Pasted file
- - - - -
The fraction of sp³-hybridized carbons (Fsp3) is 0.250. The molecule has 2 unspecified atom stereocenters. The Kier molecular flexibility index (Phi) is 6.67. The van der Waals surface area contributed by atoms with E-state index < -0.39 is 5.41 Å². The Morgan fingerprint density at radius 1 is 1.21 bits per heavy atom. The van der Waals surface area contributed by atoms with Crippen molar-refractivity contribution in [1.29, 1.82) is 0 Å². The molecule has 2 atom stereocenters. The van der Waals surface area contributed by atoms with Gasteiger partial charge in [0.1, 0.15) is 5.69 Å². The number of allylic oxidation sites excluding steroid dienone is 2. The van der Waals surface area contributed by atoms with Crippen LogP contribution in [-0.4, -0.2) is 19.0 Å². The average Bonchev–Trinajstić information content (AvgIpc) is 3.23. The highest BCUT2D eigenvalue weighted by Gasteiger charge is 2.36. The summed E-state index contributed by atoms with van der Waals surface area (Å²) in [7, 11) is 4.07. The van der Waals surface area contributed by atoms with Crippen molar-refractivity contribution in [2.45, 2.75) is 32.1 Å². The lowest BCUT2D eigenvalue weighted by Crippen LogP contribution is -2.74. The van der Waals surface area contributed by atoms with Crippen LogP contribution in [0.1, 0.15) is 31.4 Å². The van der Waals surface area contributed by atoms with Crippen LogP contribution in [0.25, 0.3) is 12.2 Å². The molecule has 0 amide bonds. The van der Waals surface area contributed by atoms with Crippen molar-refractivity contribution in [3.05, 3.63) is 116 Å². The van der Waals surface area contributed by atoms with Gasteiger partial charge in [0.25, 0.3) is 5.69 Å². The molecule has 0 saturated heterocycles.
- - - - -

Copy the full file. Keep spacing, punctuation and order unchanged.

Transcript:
The fraction of sp³-hybridized carbons (Fsp3) is 0.250. The molecule has 2 unspecified atom stereocenters. The Kier molecular flexibility index (Phi) is 6.67. The van der Waals surface area contributed by atoms with E-state index < -0.39 is 5.41 Å². The Morgan fingerprint density at radius 1 is 1.21 bits per heavy atom. The van der Waals surface area contributed by atoms with Crippen molar-refractivity contribution in [1.29, 1.82) is 0 Å². The molecule has 2 atom stereocenters. The van der Waals surface area contributed by atoms with Gasteiger partial charge in [0.1, 0.15) is 5.69 Å². The number of allylic oxidation sites excluding steroid dienone is 2. The van der Waals surface area contributed by atoms with Crippen LogP contribution in [-0.4, -0.2) is 19.0 Å². The average Bonchev–Trinajstić information content (AvgIpc) is 3.23. The highest BCUT2D eigenvalue weighted by Gasteiger charge is 2.36. The summed E-state index contributed by atoms with van der Waals surface area (Å²) in [7, 11) is 4.07. The van der Waals surface area contributed by atoms with Crippen molar-refractivity contribution in [2.45, 2.75) is 32.1 Å². The lowest BCUT2D eigenvalue weighted by Crippen LogP contribution is -2.74. The van der Waals surface area contributed by atoms with Crippen LogP contribution in [0.1, 0.15) is 31.4 Å². The van der Waals surface area contributed by atoms with Crippen LogP contribution in [0.25, 0.3) is 12.2 Å². The molecule has 0 amide bonds. The van der Waals surface area contributed by atoms with Crippen molar-refractivity contribution in [3.05, 3.63) is 116 Å². The van der Waals surface area contributed by atoms with Gasteiger partial charge in [0.25, 0.3) is 5.69 Å². The molecule has 0 saturated heterocycles.